Mumbai: State Bank of India (SBI), the largest Indian lender by assets, is readying for a mammoth fund-raising exercise in foreign markets to meet increasing demand for corporate loans.
The bank is considering raising as much as $5 billion (Rs 22,500 crore) through the issue of dollar bonds in overseas markets to fund high-value loans to Indian firms having international operations, according to two senior SBI officials familiar with the development.
The money will be raised through multiple tranches over the next one year. SBI’s board is expected to approve the proposal shortly, the officials said. Both of them declined to be named as they are not supposed to talk to the media.
According to the officials, SBI may go for fresh fund-raising as an extension of its existing medium-term notes (MTN) programme, either in the US or European markets. The lender had first launched an MTN programme in 2004 and has so far raised $3.9 billion. As the original board approval was for $5 billion, it can still raise $1.1 billion under the existing MTN programme.
This means the bank can raise as much as $6.1 billion from the overseas market.
“The process is on to raise $3-5 billion from a fresh MTN in overseas markets, which will be used to give loans to Indian companies, once we exhaust the remaining $1.1 billion headroom from the current programme,” one of the officials said.
“The demand for loans from companies is huge. Even if we raise $5 billion, this may not even last for a year,” the official said.
Both the officials declined to name the firms that have sought dollar loans, citing client confidentiality.
“Borrowing in India is becoming increasingly costly for banks. Deposit mobilization is much lower in the current fiscal compared with the last year due to the liquidity constraints in the market. In this scenario, any bank would like to go abroad to raise cheap money,” said D.R. Dogra, managing director and chief executive officer of rating agency Care Ltd.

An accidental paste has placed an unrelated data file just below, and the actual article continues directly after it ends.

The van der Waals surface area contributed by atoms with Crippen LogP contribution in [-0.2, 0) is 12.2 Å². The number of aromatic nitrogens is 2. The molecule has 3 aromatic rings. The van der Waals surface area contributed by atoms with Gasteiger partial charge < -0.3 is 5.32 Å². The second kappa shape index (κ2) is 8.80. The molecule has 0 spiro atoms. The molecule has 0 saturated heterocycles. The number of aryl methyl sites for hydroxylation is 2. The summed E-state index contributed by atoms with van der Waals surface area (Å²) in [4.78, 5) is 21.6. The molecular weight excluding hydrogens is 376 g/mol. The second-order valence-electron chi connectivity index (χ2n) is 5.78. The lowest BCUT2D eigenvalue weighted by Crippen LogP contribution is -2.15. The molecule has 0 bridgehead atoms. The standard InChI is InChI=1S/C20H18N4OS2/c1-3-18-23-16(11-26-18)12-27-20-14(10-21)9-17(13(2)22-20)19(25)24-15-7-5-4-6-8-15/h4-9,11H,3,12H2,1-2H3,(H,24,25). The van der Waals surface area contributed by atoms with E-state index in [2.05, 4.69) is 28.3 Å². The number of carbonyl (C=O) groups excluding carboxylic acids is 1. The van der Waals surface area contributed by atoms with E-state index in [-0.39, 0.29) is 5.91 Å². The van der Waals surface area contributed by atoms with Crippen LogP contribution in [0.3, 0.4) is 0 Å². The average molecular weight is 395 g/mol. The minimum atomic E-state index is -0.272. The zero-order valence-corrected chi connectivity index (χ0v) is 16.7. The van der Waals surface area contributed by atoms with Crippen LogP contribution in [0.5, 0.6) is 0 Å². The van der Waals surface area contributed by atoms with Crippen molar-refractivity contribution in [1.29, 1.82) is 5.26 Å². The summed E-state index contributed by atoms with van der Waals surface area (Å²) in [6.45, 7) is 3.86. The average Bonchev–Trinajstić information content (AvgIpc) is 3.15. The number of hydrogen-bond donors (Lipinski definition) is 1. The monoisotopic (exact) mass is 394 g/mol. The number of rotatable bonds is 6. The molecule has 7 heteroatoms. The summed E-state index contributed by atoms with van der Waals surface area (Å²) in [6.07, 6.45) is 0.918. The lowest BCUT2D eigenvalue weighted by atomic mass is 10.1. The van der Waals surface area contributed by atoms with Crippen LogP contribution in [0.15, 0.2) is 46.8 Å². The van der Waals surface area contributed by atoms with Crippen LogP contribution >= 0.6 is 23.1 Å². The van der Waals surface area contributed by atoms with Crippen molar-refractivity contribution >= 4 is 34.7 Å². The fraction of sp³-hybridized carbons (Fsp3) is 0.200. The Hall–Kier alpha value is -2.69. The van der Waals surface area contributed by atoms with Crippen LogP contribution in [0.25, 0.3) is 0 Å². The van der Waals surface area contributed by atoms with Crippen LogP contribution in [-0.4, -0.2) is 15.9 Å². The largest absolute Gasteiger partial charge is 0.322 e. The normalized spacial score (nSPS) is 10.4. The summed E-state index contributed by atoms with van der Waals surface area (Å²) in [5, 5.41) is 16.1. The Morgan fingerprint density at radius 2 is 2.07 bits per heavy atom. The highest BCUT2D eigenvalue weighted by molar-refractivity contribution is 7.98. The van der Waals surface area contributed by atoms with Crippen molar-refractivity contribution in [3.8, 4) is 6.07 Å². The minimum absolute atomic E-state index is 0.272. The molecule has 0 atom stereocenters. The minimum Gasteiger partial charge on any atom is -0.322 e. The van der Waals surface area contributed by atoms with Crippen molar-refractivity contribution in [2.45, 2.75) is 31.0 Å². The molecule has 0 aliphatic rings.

Although there is a revival seen in the corporate sector, an uncertain external environment and inflationary pressures pose downside risks to the growth story, he added.
An MTN programme allows a bank to raise funds on an ongoing basis through different products such as floating rate notes and fixed rate bonds. Banks raise funds from other banks, insurance companies, hedge funds and private equity firms.
Typically, the coupon for such bonds is calculated based on the prevailing spreads above the five-year mid-swap or US treasury rate, depending on the market where the bank raises money. Mid-swap is the equivalent of the London inter-bank offered rate for longer maturity bonds.
Banks tap such capital as this is relatively cheaper compared with the cost of money in the home market. They go for such issues only when they have a strong credit commitment from firms as otherwise the carrying cost of such large amount of money could well hurt their profitability.
In February, SBI raised 325 million Swiss francs (around Rs 1,640 crore today). It has also raised at least Rs 5,000 crore through two rounds of retail bond issues this year in the domestic market.
Indian corporations are increasingly ramping up their business expansion plans, after a slump in activities in the aftermath of the 2008 financial crisis.
Indian banks’ loan book has grown by 23.2% year-on-year till end-February, higher than the Reserve Bank of India’s projection of 20% for the current fiscal. This is despite a rise in the overall lending rates in the banking system due to successive hikes in policy rates of the Indian central bank.
The apex bank has hiked its key rates eight times since March 2010 to fight rising inflation in the world’s second fastest growing major economy. This has prompted Indian banks to raise their loan rates by at least one percentage point in the past six months.
SBI is readying to aggressively ramp up its business abroad as part of its efforts to consolidate position in the global banking market, where its current rank is 68.
As per a five-year road map set by the bank, the lender is aiming at finding a slot among the top 25 global banks in the next four-five years and for this it will have to raise its asset base to $500 billion, from around $234 billion in March 2010.
Currently, SBI has 155 foreign offices, including five subsidiaries and 13,400 branches. In the last three months, the bank has added four branches—one each in London and New York, and two in Bangladesh.
Overseas business currently accounts for around 16% of SBI’s revenue and the bank plans to raise it to 20% in the next few years.
Although SBI has been scouting for acquisitions of smaller banks in African and Asian regions, nothing has materialized yet, due to valuation differences.
SBI is not the only Indian bank to tap the global market with MTN issues. ICICI Bank Ltd and Axis Bank Ltd raised at least $1 billion each through MTN issues.
Bank of India, IDBI Bank Ltd and Bank of Baroda, among others, also raised money overseas through MTN issues.